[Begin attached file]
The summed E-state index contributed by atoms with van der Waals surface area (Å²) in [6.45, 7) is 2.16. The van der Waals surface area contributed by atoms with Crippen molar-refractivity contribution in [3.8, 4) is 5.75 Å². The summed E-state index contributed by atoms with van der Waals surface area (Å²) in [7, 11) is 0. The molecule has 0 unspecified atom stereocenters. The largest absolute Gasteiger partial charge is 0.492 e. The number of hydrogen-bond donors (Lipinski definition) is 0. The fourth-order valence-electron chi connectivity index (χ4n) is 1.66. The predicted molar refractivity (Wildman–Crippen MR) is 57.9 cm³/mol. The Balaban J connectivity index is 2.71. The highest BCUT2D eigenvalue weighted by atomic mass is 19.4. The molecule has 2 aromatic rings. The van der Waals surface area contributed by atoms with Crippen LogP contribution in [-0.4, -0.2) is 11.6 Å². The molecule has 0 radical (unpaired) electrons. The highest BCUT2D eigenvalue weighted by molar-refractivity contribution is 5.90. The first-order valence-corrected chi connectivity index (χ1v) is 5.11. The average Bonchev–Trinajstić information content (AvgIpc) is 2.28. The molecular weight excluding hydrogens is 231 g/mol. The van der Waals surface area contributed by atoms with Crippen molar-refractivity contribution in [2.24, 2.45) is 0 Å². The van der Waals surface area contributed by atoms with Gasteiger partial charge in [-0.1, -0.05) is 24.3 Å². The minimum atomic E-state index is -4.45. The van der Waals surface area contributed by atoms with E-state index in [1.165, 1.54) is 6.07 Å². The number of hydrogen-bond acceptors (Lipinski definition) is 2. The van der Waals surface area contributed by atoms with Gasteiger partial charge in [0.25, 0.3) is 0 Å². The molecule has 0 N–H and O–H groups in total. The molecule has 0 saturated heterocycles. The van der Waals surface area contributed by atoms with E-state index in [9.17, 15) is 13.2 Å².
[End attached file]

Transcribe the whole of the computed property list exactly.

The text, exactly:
The summed E-state index contributed by atoms with van der Waals surface area (Å²) in [6.45, 7) is 2.16. The van der Waals surface area contributed by atoms with Crippen molar-refractivity contribution in [3.8, 4) is 5.75 Å². The summed E-state index contributed by atoms with van der Waals surface area (Å²) in [7, 11) is 0. The molecule has 0 unspecified atom stereocenters. The largest absolute Gasteiger partial charge is 0.492 e. The number of hydrogen-bond donors (Lipinski definition) is 0. The fourth-order valence-electron chi connectivity index (χ4n) is 1.66. The predicted molar refractivity (Wildman–Crippen MR) is 57.9 cm³/mol. The Balaban J connectivity index is 2.71. The highest BCUT2D eigenvalue weighted by atomic mass is 19.4. The molecule has 2 aromatic rings. The van der Waals surface area contributed by atoms with Crippen LogP contribution in [-0.4, -0.2) is 11.6 Å². The molecule has 0 radical (unpaired) electrons. The highest BCUT2D eigenvalue weighted by molar-refractivity contribution is 5.90. The first-order valence-corrected chi connectivity index (χ1v) is 5.11. The average Bonchev–Trinajstić information content (AvgIpc) is 2.28. The molecular weight excluding hydrogens is 231 g/mol. The van der Waals surface area contributed by atoms with Crippen molar-refractivity contribution in [2.24, 2.45) is 0 Å². The van der Waals surface area contributed by atoms with Gasteiger partial charge in [-0.1, -0.05) is 24.3 Å². The minimum atomic E-state index is -4.45. The van der Waals surface area contributed by atoms with E-state index in [1.165, 1.54) is 6.07 Å². The number of hydrogen-bond acceptors (Lipinski definition) is 2. The van der Waals surface area contributed by atoms with Gasteiger partial charge in [0.25, 0.3) is 0 Å². The molecule has 0 N–H and O–H groups in total. The molecule has 0 saturated heterocycles. The van der Waals surface area contributed by atoms with E-state index in [9.17, 15) is 13.2 Å².